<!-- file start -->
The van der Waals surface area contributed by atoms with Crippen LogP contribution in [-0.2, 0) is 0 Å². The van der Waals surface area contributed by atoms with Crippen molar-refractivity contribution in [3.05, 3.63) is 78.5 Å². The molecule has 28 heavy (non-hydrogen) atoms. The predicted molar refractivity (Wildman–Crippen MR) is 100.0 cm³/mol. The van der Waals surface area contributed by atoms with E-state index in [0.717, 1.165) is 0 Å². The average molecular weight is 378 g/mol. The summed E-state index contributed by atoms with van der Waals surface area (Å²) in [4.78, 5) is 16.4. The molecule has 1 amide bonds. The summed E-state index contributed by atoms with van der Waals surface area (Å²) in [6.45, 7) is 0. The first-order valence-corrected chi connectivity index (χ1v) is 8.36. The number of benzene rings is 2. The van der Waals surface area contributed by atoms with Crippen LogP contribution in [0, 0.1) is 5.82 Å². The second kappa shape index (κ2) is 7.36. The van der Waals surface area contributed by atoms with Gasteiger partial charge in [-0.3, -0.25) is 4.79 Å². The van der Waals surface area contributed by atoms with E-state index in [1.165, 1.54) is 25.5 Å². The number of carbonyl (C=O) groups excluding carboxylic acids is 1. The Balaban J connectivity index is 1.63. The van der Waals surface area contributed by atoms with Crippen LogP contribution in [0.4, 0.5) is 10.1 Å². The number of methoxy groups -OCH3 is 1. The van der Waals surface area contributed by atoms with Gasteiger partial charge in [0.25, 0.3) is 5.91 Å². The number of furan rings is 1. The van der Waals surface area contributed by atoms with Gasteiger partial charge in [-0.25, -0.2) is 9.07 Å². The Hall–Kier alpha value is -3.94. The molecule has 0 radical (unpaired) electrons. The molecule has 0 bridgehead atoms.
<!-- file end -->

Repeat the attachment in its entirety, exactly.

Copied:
The van der Waals surface area contributed by atoms with Crippen LogP contribution in [-0.2, 0) is 0 Å². The van der Waals surface area contributed by atoms with Crippen molar-refractivity contribution in [3.05, 3.63) is 78.5 Å². The molecule has 28 heavy (non-hydrogen) atoms. The predicted molar refractivity (Wildman–Crippen MR) is 100.0 cm³/mol. The van der Waals surface area contributed by atoms with E-state index in [0.717, 1.165) is 0 Å². The average molecular weight is 378 g/mol. The summed E-state index contributed by atoms with van der Waals surface area (Å²) in [4.78, 5) is 16.4. The molecule has 1 amide bonds. The summed E-state index contributed by atoms with van der Waals surface area (Å²) in [6.45, 7) is 0. The first-order valence-corrected chi connectivity index (χ1v) is 8.36. The number of benzene rings is 2. The van der Waals surface area contributed by atoms with Crippen LogP contribution in [0, 0.1) is 5.82 Å². The second kappa shape index (κ2) is 7.36. The van der Waals surface area contributed by atoms with Gasteiger partial charge in [-0.3, -0.25) is 4.79 Å². The van der Waals surface area contributed by atoms with E-state index in [1.165, 1.54) is 25.5 Å². The number of carbonyl (C=O) groups excluding carboxylic acids is 1. The Balaban J connectivity index is 1.63. The van der Waals surface area contributed by atoms with Crippen LogP contribution in [0.4, 0.5) is 10.1 Å². The number of methoxy groups -OCH3 is 1. The van der Waals surface area contributed by atoms with Gasteiger partial charge in [0.25, 0.3) is 5.91 Å². The number of furan rings is 1. The van der Waals surface area contributed by atoms with Gasteiger partial charge in [-0.25, -0.2) is 9.07 Å². The Hall–Kier alpha value is -3.94. The molecule has 0 radical (unpaired) electrons. The molecule has 0 bridgehead atoms.